In “The Life of Alcibiades” in Plutarch’s Lives, North writes that the subject of the chapter could frame himself after the fashions and manners of anyone at all—from any country. He could, as North wrote, put on more colors than the chameleon—and even be taken for an Achilles while in Sparta. This chameleon-like ability to deceive, which helped him inspire trust during his travels, was clearly the source for Richard III’s claim to the same talents:
|North’s Plutarch’s Lives||Shakespeare’s 3 Henry VI|
|(Margin: Alcibiades more changeable than the chameleon) he could frame …himself more easily to all manner of shapes than the chameleon. For it is reported, that the chameleon cannot take white color: but Alcibiades could put upon him any manners, customs, or fashions, of what nation soever and could follow, exercise, and counterfeit them when he would … As he that had seen him when he was at Sparta … would have said… “It is not the son of Achilles but Achilles self” (224)|| And frame my face to all occasions. … |
I’ll play the orator as well as Nestor,
Deceive more slily than Ulysses could,
And, like a Sinon, take another Troy.
I can add colors to the chameleon,
Change shapes with Proteus for advantages
|More changeable than the chameleon, |
frame … to all manner colour,
shapes Achilles [i.e., Greek at Troy]
|More-than, change-chameleon, |
frame … to all occasions, colors,
shapes Ulysses, Nestor, Sinon [i.e., Greeks at Troy]
Not only can Richard III and Alcibiades both put on more colors than the chameleon; they can also imitate certain Greeks who fought at Troy. Alcibiades could be taken as another Achilles; Richard III has the qualities of Nestor, Ulysses, and Sinon.
Notice also North’s use of the word counterfeit as a synonym for acting a part. Later, in Richard III (the sequel to 3 Henry VI), the titular king’s wicked assistant Buckingham would also use this word in a similar context. Specifically, Richard asked his henchman whether he has these same duplicitous and theatrical gifts, and the exchange again echoes this same passage of North. Buckingham also borrows a peculiar metaphor– to “tremble…at wagging of a straw”–from another passage of North.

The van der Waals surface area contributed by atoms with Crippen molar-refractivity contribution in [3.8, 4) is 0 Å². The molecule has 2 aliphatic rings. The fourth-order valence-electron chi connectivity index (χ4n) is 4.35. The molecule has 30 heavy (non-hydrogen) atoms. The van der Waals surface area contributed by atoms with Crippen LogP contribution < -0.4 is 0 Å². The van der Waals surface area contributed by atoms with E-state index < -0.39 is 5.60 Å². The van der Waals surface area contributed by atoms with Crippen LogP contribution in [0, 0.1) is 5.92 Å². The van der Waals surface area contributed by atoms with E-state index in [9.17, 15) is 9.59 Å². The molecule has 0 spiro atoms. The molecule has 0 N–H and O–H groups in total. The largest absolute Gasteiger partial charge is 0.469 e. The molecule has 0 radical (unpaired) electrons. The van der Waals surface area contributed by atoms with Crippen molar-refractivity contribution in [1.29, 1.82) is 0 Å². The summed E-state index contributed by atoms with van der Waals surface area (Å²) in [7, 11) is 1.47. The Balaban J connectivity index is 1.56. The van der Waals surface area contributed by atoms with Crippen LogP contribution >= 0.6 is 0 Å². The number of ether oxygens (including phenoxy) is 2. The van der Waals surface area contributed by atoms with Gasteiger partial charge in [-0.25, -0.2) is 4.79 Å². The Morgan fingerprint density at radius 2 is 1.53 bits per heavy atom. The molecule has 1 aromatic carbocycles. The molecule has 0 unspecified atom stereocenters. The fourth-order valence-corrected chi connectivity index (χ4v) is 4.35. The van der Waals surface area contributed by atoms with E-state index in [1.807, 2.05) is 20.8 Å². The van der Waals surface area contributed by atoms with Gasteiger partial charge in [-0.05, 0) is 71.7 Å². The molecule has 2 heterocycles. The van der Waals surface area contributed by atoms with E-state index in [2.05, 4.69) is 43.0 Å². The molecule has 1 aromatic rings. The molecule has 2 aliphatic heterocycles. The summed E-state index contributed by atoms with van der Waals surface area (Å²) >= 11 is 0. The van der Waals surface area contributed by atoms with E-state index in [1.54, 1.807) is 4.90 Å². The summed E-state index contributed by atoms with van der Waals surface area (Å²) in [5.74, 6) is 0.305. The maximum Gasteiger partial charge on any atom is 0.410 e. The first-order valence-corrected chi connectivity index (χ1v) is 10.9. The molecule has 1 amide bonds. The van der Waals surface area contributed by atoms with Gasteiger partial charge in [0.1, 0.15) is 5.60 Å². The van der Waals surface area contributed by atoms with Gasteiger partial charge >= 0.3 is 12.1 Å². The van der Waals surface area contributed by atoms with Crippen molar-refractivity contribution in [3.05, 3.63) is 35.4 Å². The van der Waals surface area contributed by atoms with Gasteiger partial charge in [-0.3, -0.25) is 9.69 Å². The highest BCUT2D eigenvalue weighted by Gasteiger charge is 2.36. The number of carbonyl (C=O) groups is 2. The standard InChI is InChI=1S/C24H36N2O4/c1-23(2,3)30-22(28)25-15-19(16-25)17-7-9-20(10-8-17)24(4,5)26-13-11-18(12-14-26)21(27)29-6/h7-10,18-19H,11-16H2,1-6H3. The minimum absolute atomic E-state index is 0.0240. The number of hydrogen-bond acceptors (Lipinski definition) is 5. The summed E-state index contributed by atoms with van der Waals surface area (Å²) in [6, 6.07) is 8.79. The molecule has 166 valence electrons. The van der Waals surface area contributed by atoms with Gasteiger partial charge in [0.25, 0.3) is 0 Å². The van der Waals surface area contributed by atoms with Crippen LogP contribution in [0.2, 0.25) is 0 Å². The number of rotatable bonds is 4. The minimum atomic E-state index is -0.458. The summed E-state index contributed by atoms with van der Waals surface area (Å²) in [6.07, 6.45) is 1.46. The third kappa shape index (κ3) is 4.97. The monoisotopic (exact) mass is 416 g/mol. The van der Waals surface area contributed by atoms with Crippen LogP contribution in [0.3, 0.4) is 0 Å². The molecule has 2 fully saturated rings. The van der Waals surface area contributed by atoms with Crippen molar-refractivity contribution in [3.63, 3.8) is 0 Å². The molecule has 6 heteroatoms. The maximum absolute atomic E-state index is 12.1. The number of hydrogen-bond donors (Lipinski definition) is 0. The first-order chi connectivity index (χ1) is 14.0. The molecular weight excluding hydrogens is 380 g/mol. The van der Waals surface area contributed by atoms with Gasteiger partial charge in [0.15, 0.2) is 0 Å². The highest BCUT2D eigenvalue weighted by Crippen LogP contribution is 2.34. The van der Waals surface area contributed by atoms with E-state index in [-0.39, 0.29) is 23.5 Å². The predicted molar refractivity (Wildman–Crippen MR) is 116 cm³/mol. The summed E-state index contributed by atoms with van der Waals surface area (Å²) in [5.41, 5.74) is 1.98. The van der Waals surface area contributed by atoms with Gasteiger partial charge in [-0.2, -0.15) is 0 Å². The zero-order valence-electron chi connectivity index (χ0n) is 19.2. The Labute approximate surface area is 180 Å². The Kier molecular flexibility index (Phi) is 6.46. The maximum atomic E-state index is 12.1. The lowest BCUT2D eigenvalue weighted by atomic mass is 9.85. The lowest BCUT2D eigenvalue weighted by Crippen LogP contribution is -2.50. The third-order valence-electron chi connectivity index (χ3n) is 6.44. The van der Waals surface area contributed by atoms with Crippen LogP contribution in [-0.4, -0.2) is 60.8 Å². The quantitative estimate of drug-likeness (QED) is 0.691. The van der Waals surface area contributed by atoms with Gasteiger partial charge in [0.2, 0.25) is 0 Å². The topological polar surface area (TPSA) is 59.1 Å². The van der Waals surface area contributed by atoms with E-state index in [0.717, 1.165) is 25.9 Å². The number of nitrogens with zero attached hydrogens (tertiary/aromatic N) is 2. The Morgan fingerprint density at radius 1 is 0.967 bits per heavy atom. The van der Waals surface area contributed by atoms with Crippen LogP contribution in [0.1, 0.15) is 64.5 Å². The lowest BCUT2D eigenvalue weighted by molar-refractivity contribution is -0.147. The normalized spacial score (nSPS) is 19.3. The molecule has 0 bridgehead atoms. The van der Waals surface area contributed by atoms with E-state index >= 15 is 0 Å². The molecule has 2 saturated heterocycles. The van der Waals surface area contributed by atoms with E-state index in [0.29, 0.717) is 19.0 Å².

Richard: Come, cousin, canst thou quake and change thy color, Murder thy breath in middle of a word …? Buckingham: Tut, I can counterfeit the deep tragedian, Speak and look back, and pry on every side, Tremble and start at wagging of a straw; Intending deep suspicion, ghastly looks Are at my service, like enforcèd smiles; And both are ready in their offices, At any time, to grace my stratagems. (3.5.1-2, 5-11)
North writes that Alcibiades’s fashions and colors are changeable and that he can “counterfeit them when he would,” that is, take on “any manners” and do so at any time (i.e., “when he would”). Likewise, Buckingham, when asked if he can “change thy color,” responds that he “can counterfeit the deep tragedian” and modify his behavior “at any time.” Buckingham also brags that he can appear fearful of everything, “pry on every side, / Tremble and start at wagging of a straw; / Intending deep suspicion.” This too comes from North, who refers to those who are “fearful of every wagging of a straw,” leading to a man being “much suspected” (871).[i]
[i] Thomas North likely got the phrase “fearing the wagging of a straw” from Richard Taverner’s translation of Catonis disticha moralia ex castigatione D. Erasmi Roterodami, etc (London: Richard Tavener, 1553), Eii r-v. It is possible that Shakespeare was also following Taverner, but the context (and his myriad other borrowings from North) strongly suggest he was following North’s play and that North got it from his own Plutarch’s Lives.